Propinquity Cities So Far

Finding alternatives to war can save a lot of money


In any dense city, lots of people will be struggling to occupy the same set of spaces. To function, cities need to have some systematic way of resolving those positioning conflicts, a method for deciding who gets to go where. The methods we use now for resolving positioning conflicts (land markets and rent) have a lot of overhead that is both very obviously overhead and also overlooked as inevitable. I talk about that extensively, and some of its unexamined costs. I present an outline of what looks like a better method, Propinquity Optimization (proq), which resolves positioning conflicts at minimal cost, enabling a much higher maximum quality of life in dense cities.

It feels urgently needed, to me. I am not sure whether it is the most urgently needed thing that I can be working on (I’m also responsible for this humanization of recommender systems/​harmonization of global discourses and.. some other stuff). There’s some discussion of its global importance in the Longtermist Significance section.

In the course of this, I also discuss quite a lot of the problems in applied preference aggregation and some potentially novel ways to resolve some of them. Even if you aren’t interested in building better cities, you might want to read it just to see an instance of applied utilitarianism as a legal mechanism. I think that aspect of it is really pretty neat.

A Propinquity City assigns services and residents to whatever proposed locations optimize an aggregation of the preference expressions of the residents.


In dense cities, even once housing supply has exceeded demand, most city dwellers will still have rent extracted from them to a significant proportion of their income: Dense living means that demand within the urban center doesn’t ever drop. You can maybe get arbitrarily cheap housing in some incredibly sparsely populated outskirts, but not in the dense part. There seem to be levels of affordability that are firmly unreachable under the kinds of land allocation methods we use now.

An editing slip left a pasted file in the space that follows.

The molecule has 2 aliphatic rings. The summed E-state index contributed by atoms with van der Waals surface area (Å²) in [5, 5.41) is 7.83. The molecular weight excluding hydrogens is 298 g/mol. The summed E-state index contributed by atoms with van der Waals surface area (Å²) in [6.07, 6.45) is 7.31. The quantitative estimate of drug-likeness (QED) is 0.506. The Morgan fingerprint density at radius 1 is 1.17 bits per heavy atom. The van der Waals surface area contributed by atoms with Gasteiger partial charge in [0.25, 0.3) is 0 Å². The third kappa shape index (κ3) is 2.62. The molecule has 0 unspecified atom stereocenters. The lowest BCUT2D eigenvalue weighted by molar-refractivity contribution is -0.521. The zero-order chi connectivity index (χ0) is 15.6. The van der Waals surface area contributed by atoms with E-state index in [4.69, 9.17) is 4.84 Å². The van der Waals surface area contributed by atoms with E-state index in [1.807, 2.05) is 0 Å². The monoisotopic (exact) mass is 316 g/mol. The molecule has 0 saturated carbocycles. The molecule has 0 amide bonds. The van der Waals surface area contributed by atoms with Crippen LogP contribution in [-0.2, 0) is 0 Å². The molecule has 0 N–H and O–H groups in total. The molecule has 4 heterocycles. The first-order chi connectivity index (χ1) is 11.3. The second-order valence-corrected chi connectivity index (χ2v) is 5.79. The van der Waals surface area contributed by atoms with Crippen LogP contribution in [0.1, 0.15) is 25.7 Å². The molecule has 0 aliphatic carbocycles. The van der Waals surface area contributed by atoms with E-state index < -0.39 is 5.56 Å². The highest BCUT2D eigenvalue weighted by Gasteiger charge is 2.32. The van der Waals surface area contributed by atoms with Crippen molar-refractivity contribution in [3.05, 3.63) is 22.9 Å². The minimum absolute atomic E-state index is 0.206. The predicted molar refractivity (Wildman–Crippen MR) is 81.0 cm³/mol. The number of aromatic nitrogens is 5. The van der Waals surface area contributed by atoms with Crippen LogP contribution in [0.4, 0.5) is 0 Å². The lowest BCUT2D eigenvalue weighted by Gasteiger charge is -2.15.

When we notice that there seem to be firm and significant limits on how cheaply a technology can ever come to operate, even at its peak, smart buyers start looking for alternatives.

Price competition happens when competitors with high prices can be, in some way, outrun, by competitors with low prices. That just doesn’t happen to land traders in high demand areas. If one land trader offers drastically lower rents that others can’t match (maybe because they have entered an already high mortgage), those other land traders still sell all their units and stay in full business. They make their money, same as always. They don’t get outcompeted. Cost-efficacy, beyond a point, is not rewarded with any increase in market share. The unfit are not selected out.
The result is, reliably, the costs of operating in dense cities will always be high enough to significantly reduce mean quality of life. As long as most land within the city is privately held, this will not be solvable.

There is also a commons problem in urban economies: When rents are raised on a beloved shared service (a restaurant, a teahouse, a bookstore, anything that provides a lot of value to the locals), forcing it to raise prices and cut quality, the losses in (real) property value in the surrounding neighborhood (which now no longer has that service as it was) exceed the individual gains to the service’s owner’s owner. The city suffers more than we can know under this dynamic. A participant in this economy—even one who expected a fair chance of getting to be the land owner—would prefer that this dynamic couldn’t play out, such is the extent of the value being removed.
There would be no central park under private ownership.
We must imagine the many central parks that never were, and never can be.

You could probably solve part of this problem with a type of city where land is owned and developed by a non-profit, or local government, where land rent goes to improving quality of life in the city (public spaces, libraries, meeting rooms, schools, etc). But, why draw taxes through those wars of rent? Why take taxes in proportion to rent conflict? Is that really a good way to resolve the positioning conflict, or to take taxes? Taxes disincent things, why disincent dense living? If we were designing something explicitly to do those things well, in correct proportion, I don’t think it would do it like that.

Land pricing provides shockingly few economic functions

I wasn’t expecting to be able to come up with so many points in support of this. Here, I’ll be going through a checklist of things that useful market systems generally do, and I find that land markets generally don’t do them well, if at all: